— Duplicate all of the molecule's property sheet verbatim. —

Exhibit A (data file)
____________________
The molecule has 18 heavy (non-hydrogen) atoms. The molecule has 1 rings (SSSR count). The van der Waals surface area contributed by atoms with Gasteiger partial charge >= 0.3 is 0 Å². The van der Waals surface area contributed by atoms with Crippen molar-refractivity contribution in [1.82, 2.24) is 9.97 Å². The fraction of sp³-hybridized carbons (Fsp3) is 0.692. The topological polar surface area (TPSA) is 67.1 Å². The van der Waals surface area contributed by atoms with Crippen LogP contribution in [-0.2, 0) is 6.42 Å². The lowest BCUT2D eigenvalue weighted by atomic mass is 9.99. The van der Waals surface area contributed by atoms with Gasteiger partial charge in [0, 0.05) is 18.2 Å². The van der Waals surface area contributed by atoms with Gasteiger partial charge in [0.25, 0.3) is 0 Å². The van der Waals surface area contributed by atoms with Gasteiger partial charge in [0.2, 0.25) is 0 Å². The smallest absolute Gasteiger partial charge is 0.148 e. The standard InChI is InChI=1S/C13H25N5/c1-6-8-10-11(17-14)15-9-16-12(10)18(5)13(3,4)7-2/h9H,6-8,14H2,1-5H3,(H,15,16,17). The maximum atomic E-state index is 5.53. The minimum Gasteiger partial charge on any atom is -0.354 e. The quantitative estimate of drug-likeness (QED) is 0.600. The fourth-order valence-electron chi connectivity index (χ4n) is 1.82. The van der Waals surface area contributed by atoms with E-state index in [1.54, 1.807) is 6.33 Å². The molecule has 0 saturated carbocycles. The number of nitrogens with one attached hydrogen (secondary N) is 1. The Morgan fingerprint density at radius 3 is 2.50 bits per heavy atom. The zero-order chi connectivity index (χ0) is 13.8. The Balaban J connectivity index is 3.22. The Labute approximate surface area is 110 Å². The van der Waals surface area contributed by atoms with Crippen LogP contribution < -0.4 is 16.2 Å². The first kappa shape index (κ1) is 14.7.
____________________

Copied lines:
The molecule has 18 heavy (non-hydrogen) atoms. The molecule has 1 rings (SSSR count). The van der Waals surface area contributed by atoms with Gasteiger partial charge >= 0.3 is 0 Å². The van der Waals surface area contributed by atoms with Crippen molar-refractivity contribution in [1.82, 2.24) is 9.97 Å². The fraction of sp³-hybridized carbons (Fsp3) is 0.692. The topological polar surface area (TPSA) is 67.1 Å². The van der Waals surface area contributed by atoms with Crippen LogP contribution in [-0.2, 0) is 6.42 Å². The lowest BCUT2D eigenvalue weighted by atomic mass is 9.99. The van der Waals surface area contributed by atoms with Gasteiger partial charge in [0, 0.05) is 18.2 Å². The van der Waals surface area contributed by atoms with Gasteiger partial charge in [0.25, 0.3) is 0 Å². The van der Waals surface area contributed by atoms with Gasteiger partial charge in [0.2, 0.25) is 0 Å². The smallest absolute Gasteiger partial charge is 0.148 e. The standard InChI is InChI=1S/C13H25N5/c1-6-8-10-11(17-14)15-9-16-12(10)18(5)13(3,4)7-2/h9H,6-8,14H2,1-5H3,(H,15,16,17). The maximum atomic E-state index is 5.53. The minimum Gasteiger partial charge on any atom is -0.354 e. The quantitative estimate of drug-likeness (QED) is 0.600. The fourth-order valence-electron chi connectivity index (χ4n) is 1.82. The van der Waals surface area contributed by atoms with E-state index in [1.54, 1.807) is 6.33 Å². The molecule has 0 saturated carbocycles. The number of nitrogens with one attached hydrogen (secondary N) is 1. The Morgan fingerprint density at radius 3 is 2.50 bits per heavy atom. The zero-order chi connectivity index (χ0) is 13.8. The Balaban J connectivity index is 3.22. The Labute approximate surface area is 110 Å². The van der Waals surface area contributed by atoms with Crippen LogP contribution < -0.4 is 16.2 Å². The first kappa shape index (κ1) is 14.7.